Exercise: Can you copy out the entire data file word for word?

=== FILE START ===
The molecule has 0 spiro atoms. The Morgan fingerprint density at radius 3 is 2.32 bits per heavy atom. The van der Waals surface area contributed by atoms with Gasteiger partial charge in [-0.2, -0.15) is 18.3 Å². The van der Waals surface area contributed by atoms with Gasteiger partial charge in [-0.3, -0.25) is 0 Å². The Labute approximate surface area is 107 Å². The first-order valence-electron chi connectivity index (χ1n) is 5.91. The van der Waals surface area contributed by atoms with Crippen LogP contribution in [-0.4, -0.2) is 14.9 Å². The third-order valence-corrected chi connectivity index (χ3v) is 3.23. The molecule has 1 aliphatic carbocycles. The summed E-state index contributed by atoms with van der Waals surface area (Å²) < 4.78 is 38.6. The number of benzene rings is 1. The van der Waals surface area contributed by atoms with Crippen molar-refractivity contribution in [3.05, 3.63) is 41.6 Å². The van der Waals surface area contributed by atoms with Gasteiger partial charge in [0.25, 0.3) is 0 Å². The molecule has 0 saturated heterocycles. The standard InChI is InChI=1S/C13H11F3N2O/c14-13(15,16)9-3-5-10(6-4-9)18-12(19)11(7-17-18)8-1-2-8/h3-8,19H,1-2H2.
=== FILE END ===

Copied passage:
The molecule has 0 spiro atoms. The Morgan fingerprint density at radius 3 is 2.32 bits per heavy atom. The van der Waals surface area contributed by atoms with Gasteiger partial charge in [-0.2, -0.15) is 18.3 Å². The van der Waals surface area contributed by atoms with Gasteiger partial charge in [-0.3, -0.25) is 0 Å². The Labute approximate surface area is 107 Å². The first-order valence-electron chi connectivity index (χ1n) is 5.91. The van der Waals surface area contributed by atoms with Crippen LogP contribution in [-0.4, -0.2) is 14.9 Å². The third-order valence-corrected chi connectivity index (χ3v) is 3.23. The molecule has 1 aliphatic carbocycles. The summed E-state index contributed by atoms with van der Waals surface area (Å²) < 4.78 is 38.6. The number of benzene rings is 1. The van der Waals surface area contributed by atoms with Crippen molar-refractivity contribution in [3.05, 3.63) is 41.6 Å². The van der Waals surface area contributed by atoms with Gasteiger partial charge in [0.25, 0.3) is 0 Å². The molecule has 0 saturated heterocycles. The standard InChI is InChI=1S/C13H11F3N2O/c14-13(15,16)9-3-5-10(6-4-9)18-12(19)11(7-17-18)8-1-2-8/h3-8,19H,1-2H2.